Dialogue on the Threshold

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Sunday, 30 September 2012

External and internal darkness


Tenebrae apud inferos, duplices. Illas Corporis voco, et exteriores, has Animi et interiores. Illae Corporis, tenebras Aegyptias, horribiles, crassissimas, manu palpandas longe superant. Ignis apud inferos ardere potest, lucere non potest. Quod Sapientia de tenebris Aegyptiis asseruit, idem de Orcinianis dicendum: Una catena tenebrarum omnes erunt colligati,

clausi tenebris et carcere caeco.

De hac tenebrarum poena Chrysostomus: Plorabimus, omnes tristissime, inquit, flamma nobis vehementius incumbente. Neminem videbimus praeter condemnatos nobiscum, et immanem solitudinem. Quis potest verbis consequi, quam formidabiles pavores a tenebris exorientur, quae in animis nostris extabunt? Quemadmodum ignis illic non habet vim resolvendi, sic nec lucere potest: alioqui non essent tenebrae.

At tenebrae interiores illae, longe horribiliores sunt, quas Theologi Poenam damni, seu, Divinae visionis privationem vocant. Hoc omnino suppliciorum summum est, quo Deus hominem punire potest. Nam uti, Videre Deum, ipsissima beatitudo est, et summa beatorum felicitas: ita, Deum videre non posse, maxima damnatorum poena est, e qua inexplicabilis in eorum voluntate nascitur tristitia.

Jeremias Drexelius, Infernus Damnatorum et Carcer et Rogus Aeternitatis Pars II. 1633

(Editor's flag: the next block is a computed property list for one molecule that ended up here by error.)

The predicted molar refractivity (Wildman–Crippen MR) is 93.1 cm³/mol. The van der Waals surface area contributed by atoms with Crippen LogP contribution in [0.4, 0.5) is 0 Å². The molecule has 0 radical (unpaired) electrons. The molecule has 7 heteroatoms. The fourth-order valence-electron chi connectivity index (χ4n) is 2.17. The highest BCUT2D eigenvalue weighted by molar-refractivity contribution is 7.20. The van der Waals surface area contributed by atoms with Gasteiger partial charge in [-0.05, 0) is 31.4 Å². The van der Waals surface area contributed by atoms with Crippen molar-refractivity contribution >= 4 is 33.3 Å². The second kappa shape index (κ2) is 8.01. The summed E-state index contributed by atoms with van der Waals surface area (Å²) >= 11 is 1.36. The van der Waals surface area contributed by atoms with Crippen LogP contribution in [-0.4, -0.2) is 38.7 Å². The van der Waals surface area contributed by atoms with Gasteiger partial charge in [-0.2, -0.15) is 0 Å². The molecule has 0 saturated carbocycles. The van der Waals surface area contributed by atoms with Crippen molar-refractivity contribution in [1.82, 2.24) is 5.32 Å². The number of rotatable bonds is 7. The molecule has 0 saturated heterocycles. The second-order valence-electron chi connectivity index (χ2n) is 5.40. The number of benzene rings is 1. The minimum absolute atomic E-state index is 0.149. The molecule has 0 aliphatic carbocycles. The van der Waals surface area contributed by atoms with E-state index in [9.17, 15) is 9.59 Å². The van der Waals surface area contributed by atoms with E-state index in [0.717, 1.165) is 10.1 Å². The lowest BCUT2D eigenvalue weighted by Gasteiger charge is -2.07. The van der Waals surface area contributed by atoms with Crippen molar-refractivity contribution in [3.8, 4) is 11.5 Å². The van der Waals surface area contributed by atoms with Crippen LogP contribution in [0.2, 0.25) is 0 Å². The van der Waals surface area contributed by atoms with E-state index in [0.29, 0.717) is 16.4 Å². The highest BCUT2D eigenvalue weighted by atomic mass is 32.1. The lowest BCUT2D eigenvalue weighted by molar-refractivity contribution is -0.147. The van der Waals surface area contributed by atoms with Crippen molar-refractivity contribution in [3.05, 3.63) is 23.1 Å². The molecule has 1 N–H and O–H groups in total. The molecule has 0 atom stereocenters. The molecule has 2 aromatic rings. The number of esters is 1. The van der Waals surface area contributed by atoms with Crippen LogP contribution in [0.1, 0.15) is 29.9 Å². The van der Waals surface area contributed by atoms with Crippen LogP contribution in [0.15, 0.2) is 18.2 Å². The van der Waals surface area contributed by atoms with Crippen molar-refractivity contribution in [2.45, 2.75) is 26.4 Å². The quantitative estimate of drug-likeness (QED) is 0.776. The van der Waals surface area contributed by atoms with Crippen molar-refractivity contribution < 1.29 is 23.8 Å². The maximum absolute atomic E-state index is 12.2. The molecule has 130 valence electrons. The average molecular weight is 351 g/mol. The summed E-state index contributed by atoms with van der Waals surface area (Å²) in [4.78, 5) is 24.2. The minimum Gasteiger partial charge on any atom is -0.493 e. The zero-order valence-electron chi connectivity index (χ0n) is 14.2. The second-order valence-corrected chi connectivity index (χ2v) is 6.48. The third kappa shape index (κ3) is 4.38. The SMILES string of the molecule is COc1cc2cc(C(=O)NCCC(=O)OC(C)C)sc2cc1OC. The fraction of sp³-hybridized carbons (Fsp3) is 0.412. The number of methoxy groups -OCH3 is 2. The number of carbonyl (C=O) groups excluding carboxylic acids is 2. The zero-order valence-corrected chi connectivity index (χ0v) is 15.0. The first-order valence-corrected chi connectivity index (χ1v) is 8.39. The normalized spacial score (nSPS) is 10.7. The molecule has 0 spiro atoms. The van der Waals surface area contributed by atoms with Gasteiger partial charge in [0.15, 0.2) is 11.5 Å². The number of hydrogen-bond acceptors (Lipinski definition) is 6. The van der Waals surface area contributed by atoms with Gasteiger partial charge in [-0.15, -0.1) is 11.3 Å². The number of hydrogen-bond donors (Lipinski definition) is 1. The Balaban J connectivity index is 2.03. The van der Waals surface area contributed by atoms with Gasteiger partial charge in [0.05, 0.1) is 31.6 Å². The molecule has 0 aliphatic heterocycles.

In hell there are two kinds of darkness. The first is external and corporeal, the second internal and spiritual. The corporeal darkness by far surpasses the terrifying, dense, palpable darkness that afflicted Egypt. The fire in hell burns, but sheds no light. What Holy Wisdom declared of the darkness of Egypt may also be said of the darkness of Hell: All were bound with the same fetters of darkness,

shut in darkness and the blind prison. (1)

On the punishment of darkness Chrysostom says the following: We shall all lament most piteously when the fire violently assails us. We shall see none but our fellows in damnation and nothing but a vast solitude. Who can express in words the terrifying darkness-engendered dismay that will exist in our souls? Just as the fire has no power to consume, so too it is unable to give light: otherwise there would be no darkness.

But more terrifying by far is the interior darkness, which the theologians name Poena damni, or privation of the sight of God. This is the highest of the torments whereby God may punish man. For the sight of God is beatitude itself, and the highest bliss of the blessed: thus, not to be able to see God is the greatest punishment of the damned, whence arises in their wills an indescribable sadness.

(1) Virgil, Aeneid, 6, 732

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